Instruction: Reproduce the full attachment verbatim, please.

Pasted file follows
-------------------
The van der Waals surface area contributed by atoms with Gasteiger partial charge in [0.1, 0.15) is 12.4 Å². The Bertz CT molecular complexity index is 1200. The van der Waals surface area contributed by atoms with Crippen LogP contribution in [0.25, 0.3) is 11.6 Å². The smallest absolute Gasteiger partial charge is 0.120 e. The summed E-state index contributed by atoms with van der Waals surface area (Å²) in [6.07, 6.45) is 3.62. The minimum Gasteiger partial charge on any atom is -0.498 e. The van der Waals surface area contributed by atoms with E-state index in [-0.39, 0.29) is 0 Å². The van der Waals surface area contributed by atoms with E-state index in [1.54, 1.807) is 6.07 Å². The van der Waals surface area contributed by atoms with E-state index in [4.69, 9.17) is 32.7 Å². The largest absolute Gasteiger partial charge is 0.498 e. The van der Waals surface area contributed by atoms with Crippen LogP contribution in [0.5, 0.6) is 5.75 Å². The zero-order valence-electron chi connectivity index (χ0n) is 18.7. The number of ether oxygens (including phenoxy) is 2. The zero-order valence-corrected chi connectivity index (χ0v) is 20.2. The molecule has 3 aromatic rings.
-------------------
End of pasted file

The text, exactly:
The van der Waals surface area contributed by atoms with Gasteiger partial charge in [0.1, 0.15) is 12.4 Å². The Bertz CT molecular complexity index is 1200. The van der Waals surface area contributed by atoms with Crippen LogP contribution in [0.25, 0.3) is 11.6 Å². The smallest absolute Gasteiger partial charge is 0.120 e. The summed E-state index contributed by atoms with van der Waals surface area (Å²) in [6.07, 6.45) is 3.62. The minimum Gasteiger partial charge on any atom is -0.498 e. The van der Waals surface area contributed by atoms with E-state index in [-0.39, 0.29) is 0 Å². The van der Waals surface area contributed by atoms with E-state index in [1.54, 1.807) is 6.07 Å². The van der Waals surface area contributed by atoms with E-state index in [4.69, 9.17) is 32.7 Å². The largest absolute Gasteiger partial charge is 0.498 e. The van der Waals surface area contributed by atoms with Crippen LogP contribution in [0.5, 0.6) is 5.75 Å². The zero-order valence-electron chi connectivity index (χ0n) is 18.7. The number of ether oxygens (including phenoxy) is 2. The zero-order valence-corrected chi connectivity index (χ0v) is 20.2. The molecule has 3 aromatic rings.